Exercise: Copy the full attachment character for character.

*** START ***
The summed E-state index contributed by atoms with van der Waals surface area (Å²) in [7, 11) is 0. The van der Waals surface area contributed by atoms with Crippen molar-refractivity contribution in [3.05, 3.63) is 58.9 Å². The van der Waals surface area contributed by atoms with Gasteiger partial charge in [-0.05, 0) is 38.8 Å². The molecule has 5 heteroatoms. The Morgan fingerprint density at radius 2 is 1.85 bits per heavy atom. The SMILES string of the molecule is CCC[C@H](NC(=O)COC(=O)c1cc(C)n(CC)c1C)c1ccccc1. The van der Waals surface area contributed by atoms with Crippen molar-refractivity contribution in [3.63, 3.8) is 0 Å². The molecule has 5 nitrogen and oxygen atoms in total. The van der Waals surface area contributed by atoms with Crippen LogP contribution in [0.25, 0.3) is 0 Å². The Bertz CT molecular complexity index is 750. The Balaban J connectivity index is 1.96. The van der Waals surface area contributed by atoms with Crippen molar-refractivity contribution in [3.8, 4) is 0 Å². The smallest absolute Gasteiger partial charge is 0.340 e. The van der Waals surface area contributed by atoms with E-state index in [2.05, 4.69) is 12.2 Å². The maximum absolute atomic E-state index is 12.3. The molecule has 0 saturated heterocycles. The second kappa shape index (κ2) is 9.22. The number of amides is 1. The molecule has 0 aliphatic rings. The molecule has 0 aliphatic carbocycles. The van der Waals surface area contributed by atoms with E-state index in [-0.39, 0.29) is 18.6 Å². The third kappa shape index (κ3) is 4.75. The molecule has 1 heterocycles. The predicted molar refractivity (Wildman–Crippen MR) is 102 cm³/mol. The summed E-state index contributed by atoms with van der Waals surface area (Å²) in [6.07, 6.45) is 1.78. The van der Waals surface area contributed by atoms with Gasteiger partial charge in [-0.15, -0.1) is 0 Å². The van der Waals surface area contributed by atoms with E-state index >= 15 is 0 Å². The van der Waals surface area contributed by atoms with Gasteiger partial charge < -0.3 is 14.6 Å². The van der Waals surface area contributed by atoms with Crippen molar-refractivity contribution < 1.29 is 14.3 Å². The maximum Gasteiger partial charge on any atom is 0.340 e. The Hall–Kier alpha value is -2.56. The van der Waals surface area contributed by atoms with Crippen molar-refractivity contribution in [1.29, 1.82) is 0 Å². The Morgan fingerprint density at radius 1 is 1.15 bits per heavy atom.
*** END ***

The summed E-state index contributed by atoms with van der Waals surface area (Å²) in [7, 11) is 0. The van der Waals surface area contributed by atoms with Crippen molar-refractivity contribution in [3.05, 3.63) is 58.9 Å². The van der Waals surface area contributed by atoms with Gasteiger partial charge in [-0.05, 0) is 38.8 Å². The molecule has 5 heteroatoms. The Morgan fingerprint density at radius 2 is 1.85 bits per heavy atom. The SMILES string of the molecule is CCC[C@H](NC(=O)COC(=O)c1cc(C)n(CC)c1C)c1ccccc1. The van der Waals surface area contributed by atoms with Crippen molar-refractivity contribution in [3.63, 3.8) is 0 Å². The molecule has 5 nitrogen and oxygen atoms in total. The van der Waals surface area contributed by atoms with Crippen LogP contribution in [0.25, 0.3) is 0 Å². The Bertz CT molecular complexity index is 750. The Balaban J connectivity index is 1.96. The van der Waals surface area contributed by atoms with Crippen molar-refractivity contribution in [3.8, 4) is 0 Å². The smallest absolute Gasteiger partial charge is 0.340 e. The van der Waals surface area contributed by atoms with E-state index in [2.05, 4.69) is 12.2 Å². The maximum absolute atomic E-state index is 12.3. The molecule has 0 saturated heterocycles. The second kappa shape index (κ2) is 9.22. The number of amides is 1. The molecule has 0 aliphatic rings. The molecule has 0 aliphatic carbocycles. The van der Waals surface area contributed by atoms with E-state index in [-0.39, 0.29) is 18.6 Å². The third kappa shape index (κ3) is 4.75. The molecule has 1 heterocycles. The predicted molar refractivity (Wildman–Crippen MR) is 102 cm³/mol. The summed E-state index contributed by atoms with van der Waals surface area (Å²) in [6.07, 6.45) is 1.78. The van der Waals surface area contributed by atoms with Gasteiger partial charge in [-0.15, -0.1) is 0 Å². The van der Waals surface area contributed by atoms with E-state index >= 15 is 0 Å². The van der Waals surface area contributed by atoms with Gasteiger partial charge < -0.3 is 14.6 Å². The van der Waals surface area contributed by atoms with Crippen molar-refractivity contribution < 1.29 is 14.3 Å². The maximum Gasteiger partial charge on any atom is 0.340 e. The Hall–Kier alpha value is -2.56. The van der Waals surface area contributed by atoms with Crippen molar-refractivity contribution in [1.29, 1.82) is 0 Å². The Morgan fingerprint density at radius 1 is 1.15 bits per heavy atom.